Saturday, 21 March 2015

Good advice from David Steel -belatedly getting in touch with the grass roots



BBC news are reporting former leader (who is seldom consulted by Clegg) as handing out some rather good advice. He asserts that the party should be listened to after the election and that there is no appetite for another coalition and that ' the party needs to recharge its values'

I agree with him both about the mood of the party and the need to recharge our values.. In an earlier interview on Radio 4 Steel hand branded this coalition as 'unnatural'

Alan Beith reviewed the latest book on Steel in the Autumn 2014 edition of the Liberal History Journal  and wrote about Steel's 'detachment from the grassroots workers of the party he led'. Beith goes on 'It was someone who was much more ready than the current generation of Liberal Democrat leadership to define himself as 'centre left' established so little rapport with those in the Party who defined themselves in the same way.'

You can say that again, but frankly better late than never and maybe this new empathy comes from experiencing being shut out and the fact that he shares the values and judgements of the party's activists. He will be a powerful voice in rebutting the attempts to rubbish supply and confidence arrangements.

Another Scots, Nigel Lindsay in the excellent book Unlocking Liberalism reminds us that we should be on the side of the governed not the government. In that he is echoing Jo Grimond in an essay the Young Liberal published during Steel's leadership.

1 comment:

  1. I think we need to look at Politicians in terms where they really are in the European political spectrum, rather than which UK party they might end up in.
    I always felt David Steel was really a Social Democrat, and Tony Blair a Christian Democrat.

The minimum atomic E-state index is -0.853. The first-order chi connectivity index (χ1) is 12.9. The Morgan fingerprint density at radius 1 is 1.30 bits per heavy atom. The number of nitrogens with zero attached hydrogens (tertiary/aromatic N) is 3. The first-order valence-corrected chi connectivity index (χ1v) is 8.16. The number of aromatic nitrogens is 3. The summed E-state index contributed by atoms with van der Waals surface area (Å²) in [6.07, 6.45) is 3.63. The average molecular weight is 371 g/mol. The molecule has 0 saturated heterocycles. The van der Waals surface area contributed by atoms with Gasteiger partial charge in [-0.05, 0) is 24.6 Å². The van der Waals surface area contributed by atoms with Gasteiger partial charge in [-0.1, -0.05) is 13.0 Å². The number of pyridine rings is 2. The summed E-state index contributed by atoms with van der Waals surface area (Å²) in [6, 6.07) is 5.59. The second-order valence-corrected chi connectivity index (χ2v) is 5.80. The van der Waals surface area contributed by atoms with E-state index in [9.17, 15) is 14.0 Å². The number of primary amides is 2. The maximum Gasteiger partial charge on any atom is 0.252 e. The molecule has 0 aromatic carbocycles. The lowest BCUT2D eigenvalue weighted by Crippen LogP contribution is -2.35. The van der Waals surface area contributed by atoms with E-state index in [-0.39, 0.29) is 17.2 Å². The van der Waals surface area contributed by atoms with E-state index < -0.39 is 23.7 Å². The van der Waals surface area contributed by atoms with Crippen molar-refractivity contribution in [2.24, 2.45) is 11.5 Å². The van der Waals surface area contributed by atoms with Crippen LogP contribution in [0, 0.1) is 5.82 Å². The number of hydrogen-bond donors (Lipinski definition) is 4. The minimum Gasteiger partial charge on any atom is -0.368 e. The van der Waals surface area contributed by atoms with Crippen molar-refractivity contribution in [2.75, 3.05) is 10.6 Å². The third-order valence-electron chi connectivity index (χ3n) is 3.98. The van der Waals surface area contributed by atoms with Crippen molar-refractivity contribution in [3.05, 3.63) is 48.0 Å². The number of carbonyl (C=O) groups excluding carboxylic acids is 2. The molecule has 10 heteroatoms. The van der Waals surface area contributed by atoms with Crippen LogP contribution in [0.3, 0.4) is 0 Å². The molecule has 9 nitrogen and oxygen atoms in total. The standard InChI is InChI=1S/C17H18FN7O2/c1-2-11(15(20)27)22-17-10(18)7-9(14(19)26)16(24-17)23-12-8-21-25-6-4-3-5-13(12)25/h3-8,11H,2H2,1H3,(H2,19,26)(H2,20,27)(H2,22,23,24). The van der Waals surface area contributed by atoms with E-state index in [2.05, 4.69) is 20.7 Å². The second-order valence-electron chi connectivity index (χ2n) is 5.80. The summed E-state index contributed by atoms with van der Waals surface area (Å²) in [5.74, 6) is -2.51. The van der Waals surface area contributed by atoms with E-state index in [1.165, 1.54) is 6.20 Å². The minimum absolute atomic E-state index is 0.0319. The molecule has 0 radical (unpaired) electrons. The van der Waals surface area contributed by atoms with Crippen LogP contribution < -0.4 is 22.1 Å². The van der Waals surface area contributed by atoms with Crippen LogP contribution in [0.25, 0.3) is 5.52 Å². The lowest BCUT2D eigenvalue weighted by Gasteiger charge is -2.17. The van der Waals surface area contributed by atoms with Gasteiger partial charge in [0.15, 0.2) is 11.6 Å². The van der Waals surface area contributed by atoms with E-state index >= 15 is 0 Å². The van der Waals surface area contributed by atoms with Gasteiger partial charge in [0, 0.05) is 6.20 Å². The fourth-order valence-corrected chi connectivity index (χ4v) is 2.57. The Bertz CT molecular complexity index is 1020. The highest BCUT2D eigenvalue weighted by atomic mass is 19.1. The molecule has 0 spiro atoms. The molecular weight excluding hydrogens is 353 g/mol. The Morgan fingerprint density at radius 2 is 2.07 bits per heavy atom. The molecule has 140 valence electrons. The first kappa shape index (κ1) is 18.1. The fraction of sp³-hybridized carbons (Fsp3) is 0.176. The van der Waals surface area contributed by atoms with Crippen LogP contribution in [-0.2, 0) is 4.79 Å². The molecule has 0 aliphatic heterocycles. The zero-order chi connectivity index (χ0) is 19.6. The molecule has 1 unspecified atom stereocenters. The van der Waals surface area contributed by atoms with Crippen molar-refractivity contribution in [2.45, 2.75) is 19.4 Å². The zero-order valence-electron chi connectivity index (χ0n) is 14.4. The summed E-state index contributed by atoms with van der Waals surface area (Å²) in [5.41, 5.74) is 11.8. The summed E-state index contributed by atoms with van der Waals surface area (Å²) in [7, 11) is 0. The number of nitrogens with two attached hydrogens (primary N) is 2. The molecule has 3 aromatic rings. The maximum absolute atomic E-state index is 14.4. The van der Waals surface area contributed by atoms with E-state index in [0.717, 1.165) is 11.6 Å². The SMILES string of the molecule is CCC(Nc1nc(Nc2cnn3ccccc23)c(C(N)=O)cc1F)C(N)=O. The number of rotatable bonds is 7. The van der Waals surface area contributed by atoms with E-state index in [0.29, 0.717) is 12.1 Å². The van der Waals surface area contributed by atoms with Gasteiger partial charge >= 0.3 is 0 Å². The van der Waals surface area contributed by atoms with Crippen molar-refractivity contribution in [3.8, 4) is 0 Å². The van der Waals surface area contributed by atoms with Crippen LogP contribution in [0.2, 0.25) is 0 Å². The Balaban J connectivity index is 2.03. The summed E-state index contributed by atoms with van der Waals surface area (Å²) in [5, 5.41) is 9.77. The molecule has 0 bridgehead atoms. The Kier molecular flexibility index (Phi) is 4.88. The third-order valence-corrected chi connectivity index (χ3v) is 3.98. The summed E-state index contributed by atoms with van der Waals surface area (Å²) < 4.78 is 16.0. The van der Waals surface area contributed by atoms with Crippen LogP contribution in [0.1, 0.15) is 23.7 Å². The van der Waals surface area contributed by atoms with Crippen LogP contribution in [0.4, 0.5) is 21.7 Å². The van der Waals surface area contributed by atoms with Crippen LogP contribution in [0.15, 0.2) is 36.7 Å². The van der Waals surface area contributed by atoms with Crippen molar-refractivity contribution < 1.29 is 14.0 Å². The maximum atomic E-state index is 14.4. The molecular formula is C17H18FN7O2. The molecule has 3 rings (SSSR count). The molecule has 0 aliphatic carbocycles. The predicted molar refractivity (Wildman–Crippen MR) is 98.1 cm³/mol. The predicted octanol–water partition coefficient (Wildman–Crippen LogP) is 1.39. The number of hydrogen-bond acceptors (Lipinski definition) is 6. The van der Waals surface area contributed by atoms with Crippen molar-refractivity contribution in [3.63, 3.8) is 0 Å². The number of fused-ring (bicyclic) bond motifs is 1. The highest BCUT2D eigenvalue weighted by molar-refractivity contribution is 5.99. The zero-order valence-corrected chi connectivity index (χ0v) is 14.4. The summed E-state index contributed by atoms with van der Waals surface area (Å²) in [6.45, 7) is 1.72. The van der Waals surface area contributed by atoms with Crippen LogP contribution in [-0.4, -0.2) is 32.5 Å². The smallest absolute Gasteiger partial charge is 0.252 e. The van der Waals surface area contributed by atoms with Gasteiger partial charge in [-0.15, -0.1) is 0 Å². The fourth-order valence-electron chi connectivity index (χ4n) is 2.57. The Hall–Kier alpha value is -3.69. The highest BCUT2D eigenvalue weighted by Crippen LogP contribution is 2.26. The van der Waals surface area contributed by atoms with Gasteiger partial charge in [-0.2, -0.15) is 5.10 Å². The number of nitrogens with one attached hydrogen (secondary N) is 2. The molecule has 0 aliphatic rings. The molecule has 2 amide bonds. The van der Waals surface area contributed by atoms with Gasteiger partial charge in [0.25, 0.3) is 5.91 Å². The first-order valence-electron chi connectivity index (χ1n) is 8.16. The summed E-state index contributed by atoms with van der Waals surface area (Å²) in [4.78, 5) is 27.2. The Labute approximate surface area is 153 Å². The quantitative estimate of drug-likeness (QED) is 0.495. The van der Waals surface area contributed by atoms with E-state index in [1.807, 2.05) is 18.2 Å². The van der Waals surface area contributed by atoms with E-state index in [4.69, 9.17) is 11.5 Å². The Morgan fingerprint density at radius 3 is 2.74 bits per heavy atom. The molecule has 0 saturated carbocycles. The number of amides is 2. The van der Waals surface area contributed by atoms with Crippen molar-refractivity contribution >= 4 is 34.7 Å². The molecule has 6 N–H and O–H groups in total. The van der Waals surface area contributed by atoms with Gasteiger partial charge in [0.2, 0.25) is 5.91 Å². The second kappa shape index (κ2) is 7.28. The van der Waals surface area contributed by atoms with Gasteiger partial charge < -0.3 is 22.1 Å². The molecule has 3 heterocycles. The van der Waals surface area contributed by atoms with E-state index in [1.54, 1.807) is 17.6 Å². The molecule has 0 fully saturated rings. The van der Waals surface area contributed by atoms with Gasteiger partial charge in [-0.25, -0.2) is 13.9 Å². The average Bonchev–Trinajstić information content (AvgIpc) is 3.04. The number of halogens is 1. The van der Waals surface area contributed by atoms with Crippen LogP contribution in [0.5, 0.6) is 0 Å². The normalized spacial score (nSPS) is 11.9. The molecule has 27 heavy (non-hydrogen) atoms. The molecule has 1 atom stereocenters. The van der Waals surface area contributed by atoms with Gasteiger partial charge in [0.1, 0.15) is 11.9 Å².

Tim Farron is right about the party needing to regro
    Liberal Democrat Leaders often start with a rapport with the grass roots which they lose over time, both Ashdown and Kennedy did this. I suppose being a Leader you create a 'bunker' around you and gradually lose contact with a wider circle that could help and advise. I felt Steel, like Clegg never really understood community politics, and how important it has been for the party's whole existence. Maybe in the 18 years since leaving the Westminster bubble. Steel has finally twigged what some of us were trying to tell him 30 years ago.

    Clegg never really had that much rapport with the activist base. This may be because he was the first Liberal Leader in the post war era who didn't have to fight to win his seat - being the inheritor of Richard Allen's work in Sheffield Hallam. Grimond, Thorpe, Steel, Ashdown, Kennedy and even Campbell had to fight to gain their seats from other parties.

    There will need to be a re-engagement with the party post-May, I hope David Steel continues to proffer good advice, and takes a role in that process. His experience as Presiding Officer in the Scottish Parliament could also come in useful.

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